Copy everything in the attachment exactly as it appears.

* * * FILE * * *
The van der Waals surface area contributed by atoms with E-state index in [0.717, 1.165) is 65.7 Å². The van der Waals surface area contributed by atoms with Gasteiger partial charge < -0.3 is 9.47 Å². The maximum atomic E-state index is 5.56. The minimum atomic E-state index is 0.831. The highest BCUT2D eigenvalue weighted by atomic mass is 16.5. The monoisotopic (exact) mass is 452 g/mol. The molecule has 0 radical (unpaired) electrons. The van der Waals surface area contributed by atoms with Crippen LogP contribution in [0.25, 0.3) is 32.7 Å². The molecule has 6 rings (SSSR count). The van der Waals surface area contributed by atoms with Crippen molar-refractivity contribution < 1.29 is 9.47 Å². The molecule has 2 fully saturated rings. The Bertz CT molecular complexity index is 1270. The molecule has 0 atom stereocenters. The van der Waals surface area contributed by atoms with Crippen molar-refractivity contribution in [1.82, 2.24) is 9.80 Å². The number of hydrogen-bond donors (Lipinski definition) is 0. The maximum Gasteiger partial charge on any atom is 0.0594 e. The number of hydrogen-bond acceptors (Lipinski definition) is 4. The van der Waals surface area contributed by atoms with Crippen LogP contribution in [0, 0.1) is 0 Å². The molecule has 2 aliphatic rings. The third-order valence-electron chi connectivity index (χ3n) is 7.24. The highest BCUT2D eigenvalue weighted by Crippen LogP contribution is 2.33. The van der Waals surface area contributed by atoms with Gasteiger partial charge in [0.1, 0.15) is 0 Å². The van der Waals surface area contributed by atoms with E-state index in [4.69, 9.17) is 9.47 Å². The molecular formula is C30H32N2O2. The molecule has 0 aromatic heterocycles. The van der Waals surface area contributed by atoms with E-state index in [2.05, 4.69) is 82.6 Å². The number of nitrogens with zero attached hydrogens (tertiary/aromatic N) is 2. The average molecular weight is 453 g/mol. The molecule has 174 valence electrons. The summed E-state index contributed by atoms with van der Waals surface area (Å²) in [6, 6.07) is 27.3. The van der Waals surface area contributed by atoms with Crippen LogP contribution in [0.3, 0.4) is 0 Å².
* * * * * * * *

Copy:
The van der Waals surface area contributed by atoms with E-state index in [0.717, 1.165) is 65.7 Å². The van der Waals surface area contributed by atoms with Gasteiger partial charge < -0.3 is 9.47 Å². The maximum atomic E-state index is 5.56. The minimum atomic E-state index is 0.831. The highest BCUT2D eigenvalue weighted by atomic mass is 16.5. The monoisotopic (exact) mass is 452 g/mol. The molecule has 0 radical (unpaired) electrons. The van der Waals surface area contributed by atoms with Crippen LogP contribution in [0.25, 0.3) is 32.7 Å². The molecule has 6 rings (SSSR count). The van der Waals surface area contributed by atoms with Crippen molar-refractivity contribution < 1.29 is 9.47 Å². The molecule has 2 fully saturated rings. The Bertz CT molecular complexity index is 1270. The molecule has 0 atom stereocenters. The van der Waals surface area contributed by atoms with Crippen molar-refractivity contribution in [1.82, 2.24) is 9.80 Å². The number of hydrogen-bond donors (Lipinski definition) is 0. The maximum Gasteiger partial charge on any atom is 0.0594 e. The number of hydrogen-bond acceptors (Lipinski definition) is 4. The van der Waals surface area contributed by atoms with Crippen LogP contribution in [0, 0.1) is 0 Å². The molecule has 2 aliphatic rings. The third-order valence-electron chi connectivity index (χ3n) is 7.24. The highest BCUT2D eigenvalue weighted by Crippen LogP contribution is 2.33. The van der Waals surface area contributed by atoms with Gasteiger partial charge in [0.1, 0.15) is 0 Å². The van der Waals surface area contributed by atoms with E-state index in [4.69, 9.17) is 9.47 Å². The molecular formula is C30H32N2O2. The molecule has 0 aromatic heterocycles. The van der Waals surface area contributed by atoms with E-state index in [2.05, 4.69) is 82.6 Å². The number of nitrogens with zero attached hydrogens (tertiary/aromatic N) is 2. The average molecular weight is 453 g/mol. The molecule has 174 valence electrons. The summed E-state index contributed by atoms with van der Waals surface area (Å²) in [6, 6.07) is 27.3. The van der Waals surface area contributed by atoms with Crippen LogP contribution in [0.3, 0.4) is 0 Å².